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Allt v. George

United States District Court, D. Montana, Missoula Division

September 17, 2019

THOMAS ALLT and ADRIANA ALLT, husband and wife, Plaintiffs,
v.
TIM J. GEORGE, dba MONTANA MOBILE TRUCK & TRAILER REPAIR; EUGENE TRUCK HAVEN, INC., dba TRUCK N TRAVEL; TA OPERATING MONTANA LLC, dba TRAVEL CENTERS OF AMERICA; and BUSINESS ENTITIES I through X, Defendants.

          ORDER

          Dana L. Christensen, Chief United States District Judge.

         Before the Court is Defendant Eugene Truck Haven, Inc., dba Truck N Travel's ("Eugene") Motion to Dismiss for lack of personal jurisdiction under Federal Rule of Civil Procedure 12(b)(2). (Doc. 13.) Eugene claims that this Court lacks both general and specific jurisdiction over his claim. Plaintiffs Thomas and Adriana Allt contest the motion only as it applies to specific jurisdiction. For the reason explained below, the Court grants the motion.

         Background

         On May 12, 2018 Thomas Allt was driving southbound on U.S. 95 near Marsing, Idaho when a brake canister from a trailer travelling in the northbound lane broke free and flew through the window of Mr. Allt's truck, striking him in the face.[1] Mr. Allt lost consciousness, his truck overturned, and he was found with severe head and facial injuries. (Doc. 1 at 3.)

         An investigation conducted at the scene of the accident revealed that the trailer's fourth right axel chamber had become disconnected from its mounting on the support beam, likely due to rust. Subsequently, Mr. Allt learned that the brake chamber had been improperly repaired. (Id. at 5.)

         All three Defendants were involved in some manner in repairing the brake canister in the months' prior to the accident. Defendant Montana Mobile Truck & Trailer welded the canister first on August 30, 2016. This weld failed in Oregon, causing Oregon-based Defendant Eugene to make a temporary repair to the canister on June 9, 2017. This second weld failed in Montana. Finally, Defendant TA Operating Montana LLC welded the canister on October 24, 2017, which failed in Idaho, injuring Mr. Allt. (Id.)

         Standard of Review

         "Where a defendant moves to dismiss a complaint for lack of personal jurisdiction, the plaintiff bears the burden of demonstrating that jurisdiction is appropriate." Schwarzenegger, 374 F.3d at 800 (citing Sher v. Johnson, 911 F.2d 1357, 1361 (9th Cir. 1990)). The plaintiffs pleading and affidavits "need only make a prima facie showing of jurisdictional facts." Id.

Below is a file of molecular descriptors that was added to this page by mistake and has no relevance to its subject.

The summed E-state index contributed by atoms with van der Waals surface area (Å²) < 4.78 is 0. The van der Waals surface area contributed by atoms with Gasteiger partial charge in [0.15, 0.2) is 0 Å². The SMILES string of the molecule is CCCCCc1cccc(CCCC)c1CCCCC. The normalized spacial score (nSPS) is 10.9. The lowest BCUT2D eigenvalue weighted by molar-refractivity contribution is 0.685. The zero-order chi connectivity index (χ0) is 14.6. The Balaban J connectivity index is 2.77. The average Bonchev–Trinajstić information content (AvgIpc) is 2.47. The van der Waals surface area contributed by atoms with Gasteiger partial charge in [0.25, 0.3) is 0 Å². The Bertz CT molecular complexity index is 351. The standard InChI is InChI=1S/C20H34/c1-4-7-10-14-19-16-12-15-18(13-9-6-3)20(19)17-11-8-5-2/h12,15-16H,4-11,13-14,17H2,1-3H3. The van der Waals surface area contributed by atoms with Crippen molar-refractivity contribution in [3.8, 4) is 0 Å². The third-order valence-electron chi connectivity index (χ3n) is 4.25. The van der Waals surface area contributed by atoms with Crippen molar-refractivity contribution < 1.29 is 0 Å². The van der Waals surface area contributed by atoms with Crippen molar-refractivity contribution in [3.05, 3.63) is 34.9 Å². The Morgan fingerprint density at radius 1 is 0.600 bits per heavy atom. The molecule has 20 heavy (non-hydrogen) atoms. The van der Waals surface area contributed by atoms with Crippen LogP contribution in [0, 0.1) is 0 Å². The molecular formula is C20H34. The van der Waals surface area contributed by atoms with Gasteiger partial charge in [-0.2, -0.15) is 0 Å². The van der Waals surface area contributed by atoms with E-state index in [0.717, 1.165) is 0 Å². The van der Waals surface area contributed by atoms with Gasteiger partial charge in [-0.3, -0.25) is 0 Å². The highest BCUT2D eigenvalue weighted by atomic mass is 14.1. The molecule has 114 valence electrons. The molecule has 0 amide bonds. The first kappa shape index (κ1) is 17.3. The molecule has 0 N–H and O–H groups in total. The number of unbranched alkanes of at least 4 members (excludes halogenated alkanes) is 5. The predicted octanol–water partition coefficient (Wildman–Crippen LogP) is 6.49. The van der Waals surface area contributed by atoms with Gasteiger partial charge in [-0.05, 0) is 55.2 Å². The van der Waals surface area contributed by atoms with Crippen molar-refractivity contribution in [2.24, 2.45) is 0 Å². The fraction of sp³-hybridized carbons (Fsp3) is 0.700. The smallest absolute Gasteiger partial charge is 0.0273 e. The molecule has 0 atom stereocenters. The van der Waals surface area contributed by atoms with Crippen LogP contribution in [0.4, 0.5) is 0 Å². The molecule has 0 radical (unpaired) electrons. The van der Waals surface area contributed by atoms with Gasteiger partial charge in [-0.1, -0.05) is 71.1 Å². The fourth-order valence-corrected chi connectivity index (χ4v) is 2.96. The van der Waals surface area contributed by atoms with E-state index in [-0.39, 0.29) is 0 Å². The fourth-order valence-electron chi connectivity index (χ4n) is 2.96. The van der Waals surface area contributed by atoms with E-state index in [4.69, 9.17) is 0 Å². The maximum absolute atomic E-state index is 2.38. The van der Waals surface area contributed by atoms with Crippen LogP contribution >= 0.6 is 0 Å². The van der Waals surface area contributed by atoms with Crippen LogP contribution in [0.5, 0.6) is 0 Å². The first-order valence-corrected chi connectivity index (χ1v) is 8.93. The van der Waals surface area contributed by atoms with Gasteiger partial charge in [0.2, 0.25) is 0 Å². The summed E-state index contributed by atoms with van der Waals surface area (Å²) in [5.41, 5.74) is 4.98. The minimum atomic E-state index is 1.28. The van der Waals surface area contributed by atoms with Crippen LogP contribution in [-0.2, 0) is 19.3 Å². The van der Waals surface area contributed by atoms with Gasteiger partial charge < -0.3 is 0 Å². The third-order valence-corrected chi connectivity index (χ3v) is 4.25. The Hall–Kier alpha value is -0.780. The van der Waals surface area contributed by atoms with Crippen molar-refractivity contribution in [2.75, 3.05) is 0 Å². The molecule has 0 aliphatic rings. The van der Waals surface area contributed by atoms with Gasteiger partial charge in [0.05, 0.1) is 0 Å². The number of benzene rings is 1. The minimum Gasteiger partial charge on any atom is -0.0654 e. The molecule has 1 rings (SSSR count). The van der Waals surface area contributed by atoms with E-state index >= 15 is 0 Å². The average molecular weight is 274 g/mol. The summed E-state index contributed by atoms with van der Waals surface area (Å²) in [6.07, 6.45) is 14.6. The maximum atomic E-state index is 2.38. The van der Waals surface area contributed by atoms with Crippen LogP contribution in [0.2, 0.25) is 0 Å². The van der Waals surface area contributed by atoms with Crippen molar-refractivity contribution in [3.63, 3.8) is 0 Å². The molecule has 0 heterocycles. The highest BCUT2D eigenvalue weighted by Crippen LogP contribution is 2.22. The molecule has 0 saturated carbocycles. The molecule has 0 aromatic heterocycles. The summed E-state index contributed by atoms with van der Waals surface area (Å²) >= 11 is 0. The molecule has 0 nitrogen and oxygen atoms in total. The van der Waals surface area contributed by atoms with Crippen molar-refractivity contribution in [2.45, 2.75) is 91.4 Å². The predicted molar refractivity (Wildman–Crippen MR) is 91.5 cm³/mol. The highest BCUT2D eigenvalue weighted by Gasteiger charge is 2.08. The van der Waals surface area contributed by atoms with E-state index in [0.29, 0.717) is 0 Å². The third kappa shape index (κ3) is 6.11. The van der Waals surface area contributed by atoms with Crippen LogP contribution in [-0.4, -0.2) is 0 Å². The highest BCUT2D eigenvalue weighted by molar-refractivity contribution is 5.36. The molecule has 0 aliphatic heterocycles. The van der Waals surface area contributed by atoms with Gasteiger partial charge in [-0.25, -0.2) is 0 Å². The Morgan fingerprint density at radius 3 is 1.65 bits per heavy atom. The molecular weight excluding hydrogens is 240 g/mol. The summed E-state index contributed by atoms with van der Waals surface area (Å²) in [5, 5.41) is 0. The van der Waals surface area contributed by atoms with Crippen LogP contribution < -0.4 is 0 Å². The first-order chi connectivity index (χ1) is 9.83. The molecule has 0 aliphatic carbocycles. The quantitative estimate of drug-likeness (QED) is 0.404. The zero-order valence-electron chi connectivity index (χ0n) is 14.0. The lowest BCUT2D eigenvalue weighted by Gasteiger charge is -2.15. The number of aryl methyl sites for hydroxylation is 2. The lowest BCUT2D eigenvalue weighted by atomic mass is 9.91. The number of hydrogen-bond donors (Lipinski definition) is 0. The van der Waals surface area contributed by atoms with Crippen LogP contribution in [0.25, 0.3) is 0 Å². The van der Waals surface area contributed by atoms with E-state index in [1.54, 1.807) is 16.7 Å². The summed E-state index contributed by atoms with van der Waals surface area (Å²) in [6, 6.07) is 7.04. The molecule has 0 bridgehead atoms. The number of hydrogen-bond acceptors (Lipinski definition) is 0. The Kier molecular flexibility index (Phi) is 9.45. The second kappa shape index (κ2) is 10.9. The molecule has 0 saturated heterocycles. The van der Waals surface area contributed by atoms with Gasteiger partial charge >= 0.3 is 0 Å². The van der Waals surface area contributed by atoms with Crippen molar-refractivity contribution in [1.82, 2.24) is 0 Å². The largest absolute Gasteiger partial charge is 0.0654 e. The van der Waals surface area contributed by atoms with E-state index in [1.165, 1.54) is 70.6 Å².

Discussion

         Personal jurisdiction is an individual liberty protected by the due process clause. Ins. Corp. of lr. v. Compagnie des Bauxites de Guinee, 456 U.S. 694, 702 (1982). For a federal court to exercise personal jurisdiction over a nonresident defendant, two requirements must be met: jurisdiction must be proper under the state's long arm statute, and jurisdiction must satisfy the constitutional standard. Schwarzenegger, 374 F.3d at 800.

         Eugene claims that Montana court's construe its long arm statute to the limits of the federal constitution, and correspondingly does not brief whether jurisdiction is proper under Montana's long arm statute. (Doc. 14 at 7.) Plaintiffs argue that this Court's exercise of personal jurisdiction is constitutional, but its brief is silent on Montana's long arm statute, leaving the Court without the benefit of any briefing on the subject. (See Doc. 18 at 3-7.)

         The first question is whether Montana's long arm statute is coextensive with federal limits. In 2011, the Ninth Circuit "recognized that Mont. R. Civ. P. 4(b)(1), which serves as the state's long-arm statute, permit[s] the exercise of personal jurisdiction over nonresident defendants to the maximum extent permitted by federal due process." King v. Am. Fam. Mut. Ins. Co., 632 F.3d 570, 578-79 (9th Cir. 2011). However, since that time, the Montana Supreme Court has shifted gear. Montana Trucks LLC v. UD Trucks N. Am. Inc, No. CV 12-23-M-DWM, 2016 WL 7388303, at *2 (D. Mont. Dec. 20, 2016).

         In Tackett v. Duncan,334 P.3d 920, 925 (Mont. 2014), the Montana Supreme Court addressed, for the first time, the relationship between Montana's long arm statute and the Federal Constitution. After discussing the difference between general and specific personal jurisdiction, the Court explained that "Rule 4(b)(1) of the Montana Rules of Civil Procedure incorporates these principles of general and specific jurisdiction." Id. It explained that "[t]he first sentence of the Rule provides for general jurisdiction" while the remainder of the rule provides for specific jurisdiction. Id. Parts (A) through (G) of the rule enumerate seven instances where a Montana court may exercise specific personal ...


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